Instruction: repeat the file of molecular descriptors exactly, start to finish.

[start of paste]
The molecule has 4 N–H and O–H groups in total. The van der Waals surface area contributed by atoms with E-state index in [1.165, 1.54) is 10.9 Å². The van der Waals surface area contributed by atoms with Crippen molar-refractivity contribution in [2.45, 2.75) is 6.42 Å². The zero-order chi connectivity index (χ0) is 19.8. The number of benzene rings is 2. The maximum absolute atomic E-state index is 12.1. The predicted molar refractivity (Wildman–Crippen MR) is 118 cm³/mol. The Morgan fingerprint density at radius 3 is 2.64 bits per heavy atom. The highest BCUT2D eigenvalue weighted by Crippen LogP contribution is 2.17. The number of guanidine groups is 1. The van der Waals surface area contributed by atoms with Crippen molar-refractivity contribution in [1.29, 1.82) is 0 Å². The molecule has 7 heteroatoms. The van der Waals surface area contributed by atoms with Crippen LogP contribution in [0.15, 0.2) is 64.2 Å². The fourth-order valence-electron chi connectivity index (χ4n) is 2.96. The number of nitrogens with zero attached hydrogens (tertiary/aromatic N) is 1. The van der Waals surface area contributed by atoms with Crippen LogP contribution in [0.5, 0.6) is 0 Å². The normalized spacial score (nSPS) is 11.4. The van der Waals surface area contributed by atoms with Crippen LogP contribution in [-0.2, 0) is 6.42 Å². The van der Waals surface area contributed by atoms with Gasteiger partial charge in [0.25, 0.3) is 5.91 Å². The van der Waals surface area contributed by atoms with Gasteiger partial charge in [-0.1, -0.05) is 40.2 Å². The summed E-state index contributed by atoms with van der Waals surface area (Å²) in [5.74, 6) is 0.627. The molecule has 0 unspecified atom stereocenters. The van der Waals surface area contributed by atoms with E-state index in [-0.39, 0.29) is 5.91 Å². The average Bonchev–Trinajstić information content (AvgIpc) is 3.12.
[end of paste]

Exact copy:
The molecule has 4 N–H and O–H groups in total. The van der Waals surface area contributed by atoms with E-state index in [1.165, 1.54) is 10.9 Å². The van der Waals surface area contributed by atoms with Crippen molar-refractivity contribution in [2.45, 2.75) is 6.42 Å². The zero-order chi connectivity index (χ0) is 19.8. The number of benzene rings is 2. The maximum absolute atomic E-state index is 12.1. The predicted molar refractivity (Wildman–Crippen MR) is 118 cm³/mol. The Morgan fingerprint density at radius 3 is 2.64 bits per heavy atom. The highest BCUT2D eigenvalue weighted by Crippen LogP contribution is 2.17. The number of guanidine groups is 1. The van der Waals surface area contributed by atoms with Crippen molar-refractivity contribution in [1.29, 1.82) is 0 Å². The molecule has 7 heteroatoms. The van der Waals surface area contributed by atoms with Crippen LogP contribution in [0.15, 0.2) is 64.2 Å². The fourth-order valence-electron chi connectivity index (χ4n) is 2.96. The number of nitrogens with zero attached hydrogens (tertiary/aromatic N) is 1. The van der Waals surface area contributed by atoms with Crippen LogP contribution in [0.5, 0.6) is 0 Å². The normalized spacial score (nSPS) is 11.4. The van der Waals surface area contributed by atoms with Crippen LogP contribution in [-0.2, 0) is 6.42 Å². The van der Waals surface area contributed by atoms with Gasteiger partial charge in [0.25, 0.3) is 5.91 Å². The van der Waals surface area contributed by atoms with Gasteiger partial charge in [-0.1, -0.05) is 40.2 Å². The summed E-state index contributed by atoms with van der Waals surface area (Å²) in [5.74, 6) is 0.627. The molecule has 0 unspecified atom stereocenters. The van der Waals surface area contributed by atoms with E-state index in [-0.39, 0.29) is 5.91 Å². The average Bonchev–Trinajstić information content (AvgIpc) is 3.12.